• We're not talking about a corporation abusing a monopoly position to deliver a crappy product to inflated prices. Well, that happens too, but that's not the complaint here. The complaint is about a "tracking" app that CANNOT track anything because anything it could track is completely arbitrary. Please tell me how you would track the status of a fucking PIZZA?

        We are talking about a "service" that adds exactly zero value to a product but makes the user feel like he's in some sort of "control" over the proces

        • We're not talking about a corporation abusing a monopoly position to deliver a crappy product to inflated prices

          Nope, we're talking about a corporation introducing something to the benefit of the consumer which they were *allegedly* actively lying about to the consumer's detriment.

          Only to now realize that he controls exactly fuck all. What changes? Nothing.

          Planning, customer satisfaction. Now I don't actually believe that the system is fake, but since I actively plan my order around the pizza tracker (when do I need to leave to meet them at the gate, when do I need to leave to pick up the pizza etc). If you provide information that changes nothing, then don't provide the information. But the

          • Not knowing exactly where a damn pizza is at every moment in time is not a first world problem, but worrying about handing a corporation the contents of your cellphone to do with the information anything they please is?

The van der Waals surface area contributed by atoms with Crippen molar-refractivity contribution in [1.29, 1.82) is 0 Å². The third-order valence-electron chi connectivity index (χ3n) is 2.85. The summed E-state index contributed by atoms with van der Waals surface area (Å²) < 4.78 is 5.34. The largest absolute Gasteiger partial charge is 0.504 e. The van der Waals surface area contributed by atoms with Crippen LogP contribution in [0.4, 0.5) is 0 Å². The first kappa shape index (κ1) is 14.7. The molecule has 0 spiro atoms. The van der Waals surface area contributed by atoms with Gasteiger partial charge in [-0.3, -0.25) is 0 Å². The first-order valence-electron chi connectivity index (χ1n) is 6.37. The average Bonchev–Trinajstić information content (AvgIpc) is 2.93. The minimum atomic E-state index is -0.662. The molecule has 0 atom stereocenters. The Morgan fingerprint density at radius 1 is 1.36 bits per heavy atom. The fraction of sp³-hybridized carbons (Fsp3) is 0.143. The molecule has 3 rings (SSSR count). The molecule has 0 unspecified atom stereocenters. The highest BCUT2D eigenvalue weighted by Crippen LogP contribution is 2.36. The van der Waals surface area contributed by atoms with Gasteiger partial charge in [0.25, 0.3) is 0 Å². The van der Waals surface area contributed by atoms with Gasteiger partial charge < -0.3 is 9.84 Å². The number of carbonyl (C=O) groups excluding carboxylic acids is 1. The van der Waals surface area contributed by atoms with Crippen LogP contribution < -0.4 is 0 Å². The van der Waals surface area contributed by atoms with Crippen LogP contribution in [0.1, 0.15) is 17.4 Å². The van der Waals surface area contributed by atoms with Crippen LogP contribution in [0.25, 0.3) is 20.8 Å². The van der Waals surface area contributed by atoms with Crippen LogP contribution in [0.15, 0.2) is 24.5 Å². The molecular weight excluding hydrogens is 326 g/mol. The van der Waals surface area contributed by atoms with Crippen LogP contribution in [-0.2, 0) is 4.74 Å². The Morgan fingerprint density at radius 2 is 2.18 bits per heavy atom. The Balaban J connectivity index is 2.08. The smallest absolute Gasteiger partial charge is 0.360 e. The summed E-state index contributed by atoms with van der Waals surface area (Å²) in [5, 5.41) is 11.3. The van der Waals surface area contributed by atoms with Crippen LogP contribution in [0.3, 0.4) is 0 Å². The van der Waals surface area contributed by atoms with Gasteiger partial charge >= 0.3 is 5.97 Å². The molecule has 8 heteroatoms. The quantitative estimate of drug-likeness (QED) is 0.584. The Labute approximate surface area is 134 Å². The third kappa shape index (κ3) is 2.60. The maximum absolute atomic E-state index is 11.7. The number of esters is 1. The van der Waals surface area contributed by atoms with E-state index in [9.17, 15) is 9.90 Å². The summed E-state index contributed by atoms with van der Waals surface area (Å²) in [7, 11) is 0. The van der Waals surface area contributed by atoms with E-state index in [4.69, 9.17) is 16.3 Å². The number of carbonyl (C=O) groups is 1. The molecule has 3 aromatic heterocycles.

I somehow can't really find the logic in your priorities.

      • When they do something for my benefit and it turns out to not actually happen

        What on Earth made you think that a pizza chain was producing an app to benefit you?

        The purpose of the app is to get more people to buy their pizza. Helping you doesn't come into the equation.

        • Have a think how that second sentence of yours works in conjunction with the former. Think really hard. Think along the lines of: If there is no benefit then why would it get more people to buy pizzas.

          You anti-corporation tinfoil hatters fail to realise that most of these developments rely on something for something. To sell more pizzas you need to provide value. Just like Google actually does care about its customers because if they leave they lose a product they can sell on to third parties.

          • Think along the lines of: If there is no benefit then why would it get more people to buy pizzas./quote

            Have a think on how your whole comment is completely detached from reality. Think really hard. (isn't being a condescending asshole fun?)

            Think along the lines of JC Penny's "No sale prices" strategy. Their idea was simple; rather than price everything 40% higher so that they can have fake sales like very other retailer, they just priced everything at a fair price. And then their sales figures tanked because people don't want a fair price, they want to think they're getting a bargain even when they aren't.

            There's no value in being told something is 'on sale' when it's the normal price marked down from an inflated price, yet that's what most consumers prefer.